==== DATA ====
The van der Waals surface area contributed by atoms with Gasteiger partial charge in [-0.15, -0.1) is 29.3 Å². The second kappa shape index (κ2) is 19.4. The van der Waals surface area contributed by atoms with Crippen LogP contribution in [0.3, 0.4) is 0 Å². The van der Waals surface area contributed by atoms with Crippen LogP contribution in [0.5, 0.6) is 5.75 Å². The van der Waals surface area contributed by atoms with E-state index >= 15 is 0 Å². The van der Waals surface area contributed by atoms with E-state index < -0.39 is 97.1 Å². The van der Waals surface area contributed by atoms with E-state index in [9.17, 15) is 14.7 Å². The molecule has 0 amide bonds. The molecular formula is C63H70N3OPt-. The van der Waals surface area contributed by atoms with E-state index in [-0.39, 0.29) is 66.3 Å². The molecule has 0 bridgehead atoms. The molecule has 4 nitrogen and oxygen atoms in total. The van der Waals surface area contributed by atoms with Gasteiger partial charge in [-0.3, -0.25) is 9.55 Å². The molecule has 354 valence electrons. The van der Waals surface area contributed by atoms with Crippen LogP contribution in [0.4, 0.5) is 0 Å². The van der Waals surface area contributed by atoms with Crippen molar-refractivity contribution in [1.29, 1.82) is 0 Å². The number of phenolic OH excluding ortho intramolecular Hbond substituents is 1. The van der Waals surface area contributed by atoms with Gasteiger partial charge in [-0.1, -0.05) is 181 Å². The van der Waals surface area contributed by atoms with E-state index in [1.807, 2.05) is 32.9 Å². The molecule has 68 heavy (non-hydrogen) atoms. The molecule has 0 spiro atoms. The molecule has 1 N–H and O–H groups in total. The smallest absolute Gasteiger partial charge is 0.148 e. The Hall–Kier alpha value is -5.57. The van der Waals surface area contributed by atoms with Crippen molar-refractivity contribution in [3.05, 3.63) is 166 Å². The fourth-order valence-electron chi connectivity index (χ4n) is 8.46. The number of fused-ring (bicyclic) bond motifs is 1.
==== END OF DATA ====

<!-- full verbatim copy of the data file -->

The van der Waals surface area contributed by atoms with Gasteiger partial charge in [-0.15, -0.1) is 29.3 Å². The second kappa shape index (κ2) is 19.4. The van der Waals surface area contributed by atoms with Crippen LogP contribution in [0.3, 0.4) is 0 Å². The van der Waals surface area contributed by atoms with Crippen LogP contribution in [0.5, 0.6) is 5.75 Å². The van der Waals surface area contributed by atoms with E-state index >= 15 is 0 Å². The van der Waals surface area contributed by atoms with E-state index < -0.39 is 97.1 Å². The van der Waals surface area contributed by atoms with E-state index in [9.17, 15) is 14.7 Å². The molecule has 0 amide bonds. The molecular formula is C63H70N3OPt-. The van der Waals surface area contributed by atoms with E-state index in [-0.39, 0.29) is 66.3 Å². The molecule has 0 bridgehead atoms. The molecule has 4 nitrogen and oxygen atoms in total. The van der Waals surface area contributed by atoms with Gasteiger partial charge in [-0.3, -0.25) is 9.55 Å². The molecule has 354 valence electrons. The van der Waals surface area contributed by atoms with Crippen LogP contribution in [0.4, 0.5) is 0 Å². The van der Waals surface area contributed by atoms with Crippen molar-refractivity contribution in [1.29, 1.82) is 0 Å². The number of phenolic OH excluding ortho intramolecular Hbond substituents is 1. The van der Waals surface area contributed by atoms with Gasteiger partial charge in [-0.1, -0.05) is 181 Å². The van der Waals surface area contributed by atoms with E-state index in [1.807, 2.05) is 32.9 Å². The molecule has 68 heavy (non-hydrogen) atoms. The molecule has 0 spiro atoms. The molecule has 1 N–H and O–H groups in total. The smallest absolute Gasteiger partial charge is 0.148 e. The Hall–Kier alpha value is -5.57. The van der Waals surface area contributed by atoms with Crippen molar-refractivity contribution in [3.05, 3.63) is 166 Å². The fourth-order valence-electron chi connectivity index (χ4n) is 8.46. The number of fused-ring (bicyclic) bond motifs is 1.